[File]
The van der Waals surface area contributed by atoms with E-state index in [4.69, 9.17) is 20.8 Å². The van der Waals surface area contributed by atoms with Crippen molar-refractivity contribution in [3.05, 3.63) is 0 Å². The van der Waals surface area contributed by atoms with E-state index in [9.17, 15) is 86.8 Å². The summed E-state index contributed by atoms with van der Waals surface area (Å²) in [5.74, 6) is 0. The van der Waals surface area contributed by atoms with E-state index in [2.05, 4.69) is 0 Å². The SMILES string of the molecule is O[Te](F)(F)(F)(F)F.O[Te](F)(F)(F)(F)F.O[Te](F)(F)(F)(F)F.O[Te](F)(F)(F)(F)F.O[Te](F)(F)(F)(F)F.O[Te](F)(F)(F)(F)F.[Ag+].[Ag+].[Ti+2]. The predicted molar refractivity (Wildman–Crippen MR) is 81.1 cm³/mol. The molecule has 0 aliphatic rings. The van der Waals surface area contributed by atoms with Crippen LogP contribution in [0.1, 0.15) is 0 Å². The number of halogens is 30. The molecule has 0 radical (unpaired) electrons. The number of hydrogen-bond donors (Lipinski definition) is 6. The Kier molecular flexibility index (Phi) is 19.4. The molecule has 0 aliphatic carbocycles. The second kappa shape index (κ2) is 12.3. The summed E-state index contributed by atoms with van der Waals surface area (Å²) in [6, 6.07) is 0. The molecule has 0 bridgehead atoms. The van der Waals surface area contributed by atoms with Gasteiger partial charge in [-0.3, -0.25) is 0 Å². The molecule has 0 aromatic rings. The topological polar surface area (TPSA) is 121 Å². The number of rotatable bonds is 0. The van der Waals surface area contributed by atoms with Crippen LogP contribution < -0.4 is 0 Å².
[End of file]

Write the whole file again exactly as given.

The van der Waals surface area contributed by atoms with E-state index in [4.69, 9.17) is 20.8 Å². The van der Waals surface area contributed by atoms with Crippen molar-refractivity contribution in [3.05, 3.63) is 0 Å². The van der Waals surface area contributed by atoms with E-state index in [9.17, 15) is 86.8 Å². The summed E-state index contributed by atoms with van der Waals surface area (Å²) in [5.74, 6) is 0. The van der Waals surface area contributed by atoms with E-state index in [2.05, 4.69) is 0 Å². The SMILES string of the molecule is O[Te](F)(F)(F)(F)F.O[Te](F)(F)(F)(F)F.O[Te](F)(F)(F)(F)F.O[Te](F)(F)(F)(F)F.O[Te](F)(F)(F)(F)F.O[Te](F)(F)(F)(F)F.[Ag+].[Ag+].[Ti+2]. The predicted molar refractivity (Wildman–Crippen MR) is 81.1 cm³/mol. The molecule has 0 aliphatic rings. The van der Waals surface area contributed by atoms with Crippen LogP contribution in [0.1, 0.15) is 0 Å². The number of halogens is 30. The molecule has 0 radical (unpaired) electrons. The number of hydrogen-bond donors (Lipinski definition) is 6. The Kier molecular flexibility index (Phi) is 19.4. The molecule has 0 aliphatic carbocycles. The second kappa shape index (κ2) is 12.3. The summed E-state index contributed by atoms with van der Waals surface area (Å²) in [6, 6.07) is 0. The molecule has 0 bridgehead atoms. The van der Waals surface area contributed by atoms with Gasteiger partial charge in [-0.3, -0.25) is 0 Å². The molecule has 0 aromatic rings. The topological polar surface area (TPSA) is 121 Å². The number of rotatable bonds is 0. The van der Waals surface area contributed by atoms with Crippen LogP contribution < -0.4 is 0 Å².